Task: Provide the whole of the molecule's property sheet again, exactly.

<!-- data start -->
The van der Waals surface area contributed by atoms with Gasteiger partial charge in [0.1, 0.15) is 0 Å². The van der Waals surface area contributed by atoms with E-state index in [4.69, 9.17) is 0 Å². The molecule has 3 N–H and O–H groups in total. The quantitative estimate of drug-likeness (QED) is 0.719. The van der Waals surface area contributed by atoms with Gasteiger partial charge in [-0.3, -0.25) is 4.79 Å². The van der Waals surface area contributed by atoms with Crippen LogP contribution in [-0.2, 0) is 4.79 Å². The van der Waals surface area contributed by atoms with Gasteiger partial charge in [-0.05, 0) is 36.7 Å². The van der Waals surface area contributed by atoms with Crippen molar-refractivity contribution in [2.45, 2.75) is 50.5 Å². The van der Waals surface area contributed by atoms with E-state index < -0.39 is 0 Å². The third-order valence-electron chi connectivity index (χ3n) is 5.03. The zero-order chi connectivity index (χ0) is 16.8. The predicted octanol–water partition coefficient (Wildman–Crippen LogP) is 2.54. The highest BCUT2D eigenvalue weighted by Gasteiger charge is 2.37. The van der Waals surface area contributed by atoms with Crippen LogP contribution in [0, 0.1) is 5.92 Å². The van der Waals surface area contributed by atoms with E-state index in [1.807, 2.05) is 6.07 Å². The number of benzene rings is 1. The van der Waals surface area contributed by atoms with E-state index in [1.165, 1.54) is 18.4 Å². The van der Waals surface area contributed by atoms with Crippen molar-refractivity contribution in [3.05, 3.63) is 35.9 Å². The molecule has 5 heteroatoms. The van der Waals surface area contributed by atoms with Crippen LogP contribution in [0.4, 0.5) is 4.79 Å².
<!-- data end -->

The van der Waals surface area contributed by atoms with Gasteiger partial charge in [0.1, 0.15) is 0 Å². The van der Waals surface area contributed by atoms with E-state index in [4.69, 9.17) is 0 Å². The molecule has 3 N–H and O–H groups in total. The quantitative estimate of drug-likeness (QED) is 0.719. The van der Waals surface area contributed by atoms with Gasteiger partial charge in [-0.3, -0.25) is 4.79 Å². The van der Waals surface area contributed by atoms with Crippen LogP contribution in [-0.2, 0) is 4.79 Å². The van der Waals surface area contributed by atoms with Gasteiger partial charge in [-0.05, 0) is 36.7 Å². The van der Waals surface area contributed by atoms with Crippen molar-refractivity contribution in [2.45, 2.75) is 50.5 Å². The van der Waals surface area contributed by atoms with E-state index < -0.39 is 0 Å². The third-order valence-electron chi connectivity index (χ3n) is 5.03. The zero-order chi connectivity index (χ0) is 16.8. The predicted octanol–water partition coefficient (Wildman–Crippen LogP) is 2.54. The highest BCUT2D eigenvalue weighted by Gasteiger charge is 2.37. The van der Waals surface area contributed by atoms with Crippen LogP contribution in [0, 0.1) is 5.92 Å². The van der Waals surface area contributed by atoms with E-state index in [1.807, 2.05) is 6.07 Å². The number of benzene rings is 1. The van der Waals surface area contributed by atoms with E-state index in [1.165, 1.54) is 18.4 Å². The van der Waals surface area contributed by atoms with Crippen molar-refractivity contribution in [3.05, 3.63) is 35.9 Å². The molecule has 5 heteroatoms. The van der Waals surface area contributed by atoms with Crippen LogP contribution in [0.4, 0.5) is 4.79 Å².